+ 490,234,217 KW
    / 0.16 U.S. Solar Cf —
    +3,063,963,856 Kw of Solar panels
    / 0.14 KW per m²
    +21,885,456,114 m²
    / 1,000
    + 21,885,456 Km² The US is only 9.857 million km²

    • Andrew Jaremko
      September 19, 2015 at 11:10

      Kyle – A good calculation except for the last step. A square kilometer is 1,000 x 1,000 = 1,000,000 square meters, so the total area needed is 21,885 (and change) square kilometers. This is the calculation that makes solar enthusiasts gush and wave their hands and say “We can DO this!” The trouble is, there’s more to it than just the power and area calculation.

      • Kyle
        September 19, 2015 at 17:04

        Oops, thanks for correcting. Been a while since grade school.

      • Kyle
        September 19, 2015 at 17:18

        I think this is far form the “We can DO this!” of which you (or they) speak of. I just wanted a simple set of calculations to visualize what it would take. I got 318km² to replace Bruce nuclear (9.3km²) with solar panels, solar capacity factor being 14% in Ontario. Also with all the batteries would cost $69 billion USD with all the batteries (using Tesla Powerpacks). Also there’s the environmental impact of making 318km² of solar panels’ waste.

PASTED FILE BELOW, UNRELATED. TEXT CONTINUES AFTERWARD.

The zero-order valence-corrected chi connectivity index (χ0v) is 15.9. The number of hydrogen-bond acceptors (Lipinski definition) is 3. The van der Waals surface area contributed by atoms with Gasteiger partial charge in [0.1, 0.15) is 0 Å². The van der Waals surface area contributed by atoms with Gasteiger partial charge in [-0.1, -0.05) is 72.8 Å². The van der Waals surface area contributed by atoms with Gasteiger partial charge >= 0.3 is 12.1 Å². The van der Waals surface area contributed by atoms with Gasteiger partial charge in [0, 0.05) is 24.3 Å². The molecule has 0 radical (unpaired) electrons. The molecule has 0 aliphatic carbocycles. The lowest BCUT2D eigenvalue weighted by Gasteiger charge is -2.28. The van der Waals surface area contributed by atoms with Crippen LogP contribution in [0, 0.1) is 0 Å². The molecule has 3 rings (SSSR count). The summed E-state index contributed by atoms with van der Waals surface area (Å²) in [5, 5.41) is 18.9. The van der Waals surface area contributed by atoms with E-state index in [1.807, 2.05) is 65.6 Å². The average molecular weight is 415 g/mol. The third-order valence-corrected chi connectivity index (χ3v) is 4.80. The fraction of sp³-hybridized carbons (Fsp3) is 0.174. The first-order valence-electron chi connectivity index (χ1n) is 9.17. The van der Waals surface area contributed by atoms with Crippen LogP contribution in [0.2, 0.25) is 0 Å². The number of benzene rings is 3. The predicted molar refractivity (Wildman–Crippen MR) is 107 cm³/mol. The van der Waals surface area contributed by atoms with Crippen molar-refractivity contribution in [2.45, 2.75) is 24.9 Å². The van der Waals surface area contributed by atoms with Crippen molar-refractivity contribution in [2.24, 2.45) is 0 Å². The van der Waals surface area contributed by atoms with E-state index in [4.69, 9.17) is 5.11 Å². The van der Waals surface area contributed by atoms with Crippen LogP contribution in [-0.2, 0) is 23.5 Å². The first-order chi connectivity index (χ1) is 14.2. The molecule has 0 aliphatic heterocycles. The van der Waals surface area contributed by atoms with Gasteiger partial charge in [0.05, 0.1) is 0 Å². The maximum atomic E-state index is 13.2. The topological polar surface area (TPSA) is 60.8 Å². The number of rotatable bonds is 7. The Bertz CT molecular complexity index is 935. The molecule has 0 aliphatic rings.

• Maury Markowitz
      February 19, 2016 at 15:41

      > Does this make any sense?

      In addition to Andrew’s correction…

      +4,297,300,000,000 KWh per year 2014
      / 8,765.81 hours in a year
      + 490,234,217 KW

      You start with energy but then convert to power, then later you multiply that by CF. The purpose of the CF is to do the opposite conversion (power x CF x hours = energy). So you are essentially double applying the CF. The correct calculation is:

      +4,297,300,000,000 KWh per year 2014
      1 kWp of panels produces ~1400 kWh per year in the US (this is the CF, inverted, as supplied by PVWatts)
      four 250 watt panels produces 1 kW
      panels are 1.6 meters square


      area in km^2 = (4,297,300,000,000 / 1600) * 1.6 / 1,000,000 ~= 4300 square kilometers

      For comparison, the US has 4436 square kilometers of surface parking lots, so if we covered them with solar awnings it would power the country.

  3. Jaro
    September 19, 2015 at 14:16

    Reading “Leaping into the future” in the title, I thought this would be Naomi Klein & co’s “Leap Manifesto”.
    Opportunity missed ?

    • September 20, 2015 at 07:04

      this IS about the Leap Manifesto! The Canadian author in my scenario is based on a real-life character…